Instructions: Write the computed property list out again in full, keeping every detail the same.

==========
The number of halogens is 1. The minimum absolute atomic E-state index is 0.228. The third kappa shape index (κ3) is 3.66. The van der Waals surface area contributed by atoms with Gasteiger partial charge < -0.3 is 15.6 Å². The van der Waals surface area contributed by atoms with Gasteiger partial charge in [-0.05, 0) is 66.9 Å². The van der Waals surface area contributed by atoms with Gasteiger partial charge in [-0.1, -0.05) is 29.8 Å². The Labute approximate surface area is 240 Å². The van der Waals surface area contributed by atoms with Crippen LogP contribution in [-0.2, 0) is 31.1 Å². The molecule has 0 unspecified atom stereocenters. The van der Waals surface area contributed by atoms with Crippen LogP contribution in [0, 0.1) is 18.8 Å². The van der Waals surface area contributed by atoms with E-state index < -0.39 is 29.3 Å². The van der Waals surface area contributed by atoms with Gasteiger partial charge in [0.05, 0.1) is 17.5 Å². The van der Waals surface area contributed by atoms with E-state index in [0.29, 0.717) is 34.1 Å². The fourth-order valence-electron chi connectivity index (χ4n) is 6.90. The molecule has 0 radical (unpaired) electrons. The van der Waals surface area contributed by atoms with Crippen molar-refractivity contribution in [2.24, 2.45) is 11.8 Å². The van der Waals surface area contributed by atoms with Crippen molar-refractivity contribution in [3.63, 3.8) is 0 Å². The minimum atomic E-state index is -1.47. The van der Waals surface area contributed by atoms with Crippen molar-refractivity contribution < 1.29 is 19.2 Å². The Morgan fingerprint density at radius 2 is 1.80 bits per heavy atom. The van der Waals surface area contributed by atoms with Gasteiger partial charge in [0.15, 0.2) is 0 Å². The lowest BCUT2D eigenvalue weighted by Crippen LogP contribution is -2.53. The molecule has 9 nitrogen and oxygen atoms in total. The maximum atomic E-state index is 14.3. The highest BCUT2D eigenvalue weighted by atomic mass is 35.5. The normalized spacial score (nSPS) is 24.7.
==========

The number of halogens is 1. The minimum absolute atomic E-state index is 0.228. The third kappa shape index (κ3) is 3.66. The van der Waals surface area contributed by atoms with Gasteiger partial charge < -0.3 is 15.6 Å². The van der Waals surface area contributed by atoms with Gasteiger partial charge in [-0.05, 0) is 66.9 Å². The van der Waals surface area contributed by atoms with Gasteiger partial charge in [-0.1, -0.05) is 29.8 Å². The Labute approximate surface area is 240 Å². The van der Waals surface area contributed by atoms with Crippen LogP contribution in [-0.2, 0) is 31.1 Å². The molecule has 0 unspecified atom stereocenters. The van der Waals surface area contributed by atoms with Crippen LogP contribution in [0, 0.1) is 18.8 Å². The van der Waals surface area contributed by atoms with E-state index < -0.39 is 29.3 Å². The van der Waals surface area contributed by atoms with Gasteiger partial charge in [0.05, 0.1) is 17.5 Å². The van der Waals surface area contributed by atoms with E-state index in [0.29, 0.717) is 34.1 Å². The fourth-order valence-electron chi connectivity index (χ4n) is 6.90. The molecule has 0 radical (unpaired) electrons. The van der Waals surface area contributed by atoms with Crippen molar-refractivity contribution in [2.24, 2.45) is 11.8 Å². The van der Waals surface area contributed by atoms with Crippen molar-refractivity contribution in [3.63, 3.8) is 0 Å². The minimum atomic E-state index is -1.47. The van der Waals surface area contributed by atoms with Crippen molar-refractivity contribution < 1.29 is 19.2 Å². The Morgan fingerprint density at radius 2 is 1.80 bits per heavy atom. The van der Waals surface area contributed by atoms with Gasteiger partial charge in [0.15, 0.2) is 0 Å². The lowest BCUT2D eigenvalue weighted by Crippen LogP contribution is -2.53. The molecule has 9 nitrogen and oxygen atoms in total. The maximum atomic E-state index is 14.3. The highest BCUT2D eigenvalue weighted by atomic mass is 35.5. The normalized spacial score (nSPS) is 24.7.